|'Pride and Prejudice' by Jane Austen|
"...men may come and men may go/ But I go on forever..." Lord Tennyson might have said this about a brook but we surely and most befittingly apply it to Jane Austen and specifically to her masterpiece creation 'Pride and Prejudice', which completed 200 years in January. Innumerable writers have churned out thousands of love stories in these two centuries but nobody matches the precision and dexterity with which Austen dexterously weaves in all the ingredients of a gripping tale.
One might be tempted to call 'Pride and Prejudice' a love story. Inspite of Jane Austen being called a writer, who works on 'six inches of ivory', the canvas of this tale of love is much wider and comprehensive than the love stories being written now. This statement needs to be observed in the light of the love-fiction being churned out by the new young breed of Indian writers. If Jane Austen carved on six inches, the 'self-proclaimed' bestsellers of today can be said to be working on just one-inch of ivory.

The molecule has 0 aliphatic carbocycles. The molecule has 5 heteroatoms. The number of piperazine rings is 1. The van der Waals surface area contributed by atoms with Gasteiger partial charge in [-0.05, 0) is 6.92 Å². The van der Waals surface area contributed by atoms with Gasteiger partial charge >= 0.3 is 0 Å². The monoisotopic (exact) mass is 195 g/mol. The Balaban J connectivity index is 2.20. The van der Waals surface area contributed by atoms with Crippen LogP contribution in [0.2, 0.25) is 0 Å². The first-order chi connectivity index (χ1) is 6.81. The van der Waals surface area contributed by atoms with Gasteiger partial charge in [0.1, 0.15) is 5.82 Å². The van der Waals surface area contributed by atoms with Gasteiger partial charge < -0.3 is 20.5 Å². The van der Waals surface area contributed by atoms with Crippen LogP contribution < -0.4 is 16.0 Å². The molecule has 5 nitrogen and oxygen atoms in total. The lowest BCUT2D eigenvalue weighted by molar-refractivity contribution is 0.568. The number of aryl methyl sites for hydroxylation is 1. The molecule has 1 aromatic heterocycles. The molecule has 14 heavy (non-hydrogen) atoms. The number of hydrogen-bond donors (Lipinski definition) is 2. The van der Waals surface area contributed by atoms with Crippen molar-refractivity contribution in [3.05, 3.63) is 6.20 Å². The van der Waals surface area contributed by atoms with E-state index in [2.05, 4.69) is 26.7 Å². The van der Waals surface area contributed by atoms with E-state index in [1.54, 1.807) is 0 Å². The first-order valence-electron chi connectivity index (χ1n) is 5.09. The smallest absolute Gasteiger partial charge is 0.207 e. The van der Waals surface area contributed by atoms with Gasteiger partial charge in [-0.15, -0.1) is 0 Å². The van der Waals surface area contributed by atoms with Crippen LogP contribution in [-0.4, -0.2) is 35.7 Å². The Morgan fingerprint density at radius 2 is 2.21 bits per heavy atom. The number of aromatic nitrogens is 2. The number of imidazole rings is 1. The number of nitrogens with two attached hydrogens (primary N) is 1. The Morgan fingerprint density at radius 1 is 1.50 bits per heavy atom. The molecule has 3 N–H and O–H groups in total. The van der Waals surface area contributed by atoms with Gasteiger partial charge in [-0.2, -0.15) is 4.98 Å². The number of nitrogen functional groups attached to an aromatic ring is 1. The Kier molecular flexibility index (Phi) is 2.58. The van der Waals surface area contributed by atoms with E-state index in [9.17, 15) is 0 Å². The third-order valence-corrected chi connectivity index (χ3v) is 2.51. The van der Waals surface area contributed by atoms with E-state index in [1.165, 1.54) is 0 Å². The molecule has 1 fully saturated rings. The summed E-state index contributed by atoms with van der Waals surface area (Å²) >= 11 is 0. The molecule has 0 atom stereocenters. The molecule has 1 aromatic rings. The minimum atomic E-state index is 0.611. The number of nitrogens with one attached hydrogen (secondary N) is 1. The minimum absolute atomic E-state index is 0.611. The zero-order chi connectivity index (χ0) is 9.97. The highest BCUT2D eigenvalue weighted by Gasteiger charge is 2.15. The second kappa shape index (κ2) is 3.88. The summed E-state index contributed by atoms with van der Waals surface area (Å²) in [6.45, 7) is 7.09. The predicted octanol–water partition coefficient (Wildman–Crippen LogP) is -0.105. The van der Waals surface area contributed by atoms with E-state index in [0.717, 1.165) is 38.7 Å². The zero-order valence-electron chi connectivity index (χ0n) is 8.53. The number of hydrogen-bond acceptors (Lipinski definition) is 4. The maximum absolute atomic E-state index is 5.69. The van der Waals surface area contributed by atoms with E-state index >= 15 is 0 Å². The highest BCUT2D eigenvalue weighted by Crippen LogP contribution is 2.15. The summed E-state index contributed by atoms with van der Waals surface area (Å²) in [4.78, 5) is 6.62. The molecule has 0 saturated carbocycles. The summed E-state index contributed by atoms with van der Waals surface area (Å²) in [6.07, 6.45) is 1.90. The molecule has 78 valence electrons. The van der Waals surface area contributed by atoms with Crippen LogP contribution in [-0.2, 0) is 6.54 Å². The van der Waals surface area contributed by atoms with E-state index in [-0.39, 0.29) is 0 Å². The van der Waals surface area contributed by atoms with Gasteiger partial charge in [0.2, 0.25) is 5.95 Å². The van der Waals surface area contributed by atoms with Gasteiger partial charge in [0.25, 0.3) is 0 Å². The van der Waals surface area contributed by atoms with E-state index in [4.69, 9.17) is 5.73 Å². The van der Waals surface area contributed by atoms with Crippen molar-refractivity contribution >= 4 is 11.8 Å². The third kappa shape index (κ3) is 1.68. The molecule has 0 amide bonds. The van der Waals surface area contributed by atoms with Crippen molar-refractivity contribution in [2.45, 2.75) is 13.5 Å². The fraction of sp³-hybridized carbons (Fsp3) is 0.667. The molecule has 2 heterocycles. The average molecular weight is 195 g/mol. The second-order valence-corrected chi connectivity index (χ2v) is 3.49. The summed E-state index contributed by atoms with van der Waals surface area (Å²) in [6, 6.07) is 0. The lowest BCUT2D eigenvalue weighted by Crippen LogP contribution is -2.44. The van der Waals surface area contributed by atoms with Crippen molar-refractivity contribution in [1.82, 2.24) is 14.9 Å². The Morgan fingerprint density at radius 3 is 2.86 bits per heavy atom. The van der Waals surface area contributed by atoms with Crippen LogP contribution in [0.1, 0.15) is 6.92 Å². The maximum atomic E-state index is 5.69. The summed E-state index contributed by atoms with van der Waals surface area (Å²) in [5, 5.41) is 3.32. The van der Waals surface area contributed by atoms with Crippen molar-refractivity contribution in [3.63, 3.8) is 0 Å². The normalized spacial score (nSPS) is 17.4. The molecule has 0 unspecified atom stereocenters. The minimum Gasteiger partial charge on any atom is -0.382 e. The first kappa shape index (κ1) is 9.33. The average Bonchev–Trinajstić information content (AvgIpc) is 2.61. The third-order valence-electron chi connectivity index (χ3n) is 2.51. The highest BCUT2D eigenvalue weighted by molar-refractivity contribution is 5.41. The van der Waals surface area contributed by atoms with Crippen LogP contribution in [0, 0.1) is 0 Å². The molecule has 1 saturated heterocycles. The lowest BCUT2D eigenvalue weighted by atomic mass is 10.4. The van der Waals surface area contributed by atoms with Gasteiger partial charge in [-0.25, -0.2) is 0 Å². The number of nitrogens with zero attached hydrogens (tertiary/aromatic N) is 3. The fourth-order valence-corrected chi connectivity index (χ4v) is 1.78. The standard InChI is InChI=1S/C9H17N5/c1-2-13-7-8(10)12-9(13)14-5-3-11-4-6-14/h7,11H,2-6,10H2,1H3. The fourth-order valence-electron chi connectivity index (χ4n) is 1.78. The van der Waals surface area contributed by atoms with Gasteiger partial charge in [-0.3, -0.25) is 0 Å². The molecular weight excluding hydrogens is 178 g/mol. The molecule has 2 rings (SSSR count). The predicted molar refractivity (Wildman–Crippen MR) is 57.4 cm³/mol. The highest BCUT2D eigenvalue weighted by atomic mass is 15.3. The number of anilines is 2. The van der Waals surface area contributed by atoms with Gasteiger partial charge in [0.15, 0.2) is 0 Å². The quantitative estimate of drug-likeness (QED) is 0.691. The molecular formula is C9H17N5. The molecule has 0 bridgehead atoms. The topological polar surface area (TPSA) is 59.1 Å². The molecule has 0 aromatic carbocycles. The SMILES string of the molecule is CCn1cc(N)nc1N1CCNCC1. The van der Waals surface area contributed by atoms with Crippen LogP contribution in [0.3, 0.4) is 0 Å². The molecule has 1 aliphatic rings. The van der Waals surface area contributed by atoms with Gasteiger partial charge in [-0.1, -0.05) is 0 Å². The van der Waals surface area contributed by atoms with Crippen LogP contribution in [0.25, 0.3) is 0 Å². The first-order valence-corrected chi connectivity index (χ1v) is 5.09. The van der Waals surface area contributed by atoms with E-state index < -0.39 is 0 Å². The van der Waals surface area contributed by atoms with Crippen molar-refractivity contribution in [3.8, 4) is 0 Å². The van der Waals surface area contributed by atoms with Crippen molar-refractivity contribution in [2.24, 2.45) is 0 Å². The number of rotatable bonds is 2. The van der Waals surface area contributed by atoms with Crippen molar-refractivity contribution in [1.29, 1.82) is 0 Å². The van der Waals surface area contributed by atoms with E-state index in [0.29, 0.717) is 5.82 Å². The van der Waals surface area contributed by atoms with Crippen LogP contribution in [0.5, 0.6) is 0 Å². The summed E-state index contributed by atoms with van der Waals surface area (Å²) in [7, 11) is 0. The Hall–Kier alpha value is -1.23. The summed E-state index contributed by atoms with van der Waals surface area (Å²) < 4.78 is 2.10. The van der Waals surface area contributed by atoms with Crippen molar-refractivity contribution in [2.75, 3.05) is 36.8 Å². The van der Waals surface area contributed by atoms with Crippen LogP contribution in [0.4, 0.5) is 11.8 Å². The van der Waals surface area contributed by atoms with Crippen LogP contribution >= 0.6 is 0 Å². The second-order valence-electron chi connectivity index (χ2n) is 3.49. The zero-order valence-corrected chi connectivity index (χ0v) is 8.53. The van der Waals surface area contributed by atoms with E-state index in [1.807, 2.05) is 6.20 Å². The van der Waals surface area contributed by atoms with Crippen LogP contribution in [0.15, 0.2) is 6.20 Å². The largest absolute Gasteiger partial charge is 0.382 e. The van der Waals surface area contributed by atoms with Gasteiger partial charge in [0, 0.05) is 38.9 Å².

The everlasting appeal of 'Pride and Prejudice' lies in the way in which she magically carves out each one of her characters. The novel apart from presenting a very interesting and simple narrative, gives us an insight into the witty and intelligent heroine and also a wonderful and genuinely intimate relationship that develops through mutual efforts. A reason for universal appeal of this novel is in the fact that inspite of the English manners and backdrop, the novel fits in equally well in any other country or region. That is precisely, even after two hundred years of having been written it is still being published and read, and that too in all languages.